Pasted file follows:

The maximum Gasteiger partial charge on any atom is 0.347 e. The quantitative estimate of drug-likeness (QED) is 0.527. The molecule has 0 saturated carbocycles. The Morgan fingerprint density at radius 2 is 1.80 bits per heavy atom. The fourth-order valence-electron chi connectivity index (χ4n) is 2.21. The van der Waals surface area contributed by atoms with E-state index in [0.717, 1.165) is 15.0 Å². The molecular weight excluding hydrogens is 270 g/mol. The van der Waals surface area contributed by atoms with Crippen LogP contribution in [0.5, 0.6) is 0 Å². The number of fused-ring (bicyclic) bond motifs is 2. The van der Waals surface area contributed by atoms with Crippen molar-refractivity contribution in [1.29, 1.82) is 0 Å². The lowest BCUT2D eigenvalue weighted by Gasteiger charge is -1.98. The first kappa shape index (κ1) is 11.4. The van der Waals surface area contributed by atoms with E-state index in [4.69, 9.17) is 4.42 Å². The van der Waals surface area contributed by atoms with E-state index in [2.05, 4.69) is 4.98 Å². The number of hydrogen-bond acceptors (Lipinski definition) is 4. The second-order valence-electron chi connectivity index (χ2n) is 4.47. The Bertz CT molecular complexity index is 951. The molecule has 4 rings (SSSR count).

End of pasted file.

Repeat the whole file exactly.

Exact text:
The maximum Gasteiger partial charge on any atom is 0.347 e. The quantitative estimate of drug-likeness (QED) is 0.527. The molecule has 0 saturated carbocycles. The Morgan fingerprint density at radius 2 is 1.80 bits per heavy atom. The fourth-order valence-electron chi connectivity index (χ4n) is 2.21. The van der Waals surface area contributed by atoms with E-state index in [0.717, 1.165) is 15.0 Å². The molecular weight excluding hydrogens is 270 g/mol. The van der Waals surface area contributed by atoms with Crippen LogP contribution in [0.5, 0.6) is 0 Å². The number of fused-ring (bicyclic) bond motifs is 2. The van der Waals surface area contributed by atoms with Crippen molar-refractivity contribution in [1.29, 1.82) is 0 Å². The lowest BCUT2D eigenvalue weighted by Gasteiger charge is -1.98. The first kappa shape index (κ1) is 11.4. The van der Waals surface area contributed by atoms with E-state index in [4.69, 9.17) is 4.42 Å². The van der Waals surface area contributed by atoms with E-state index in [2.05, 4.69) is 4.98 Å². The number of hydrogen-bond acceptors (Lipinski definition) is 4. The second-order valence-electron chi connectivity index (χ2n) is 4.47. The Bertz CT molecular complexity index is 951. The molecule has 4 rings (SSSR count).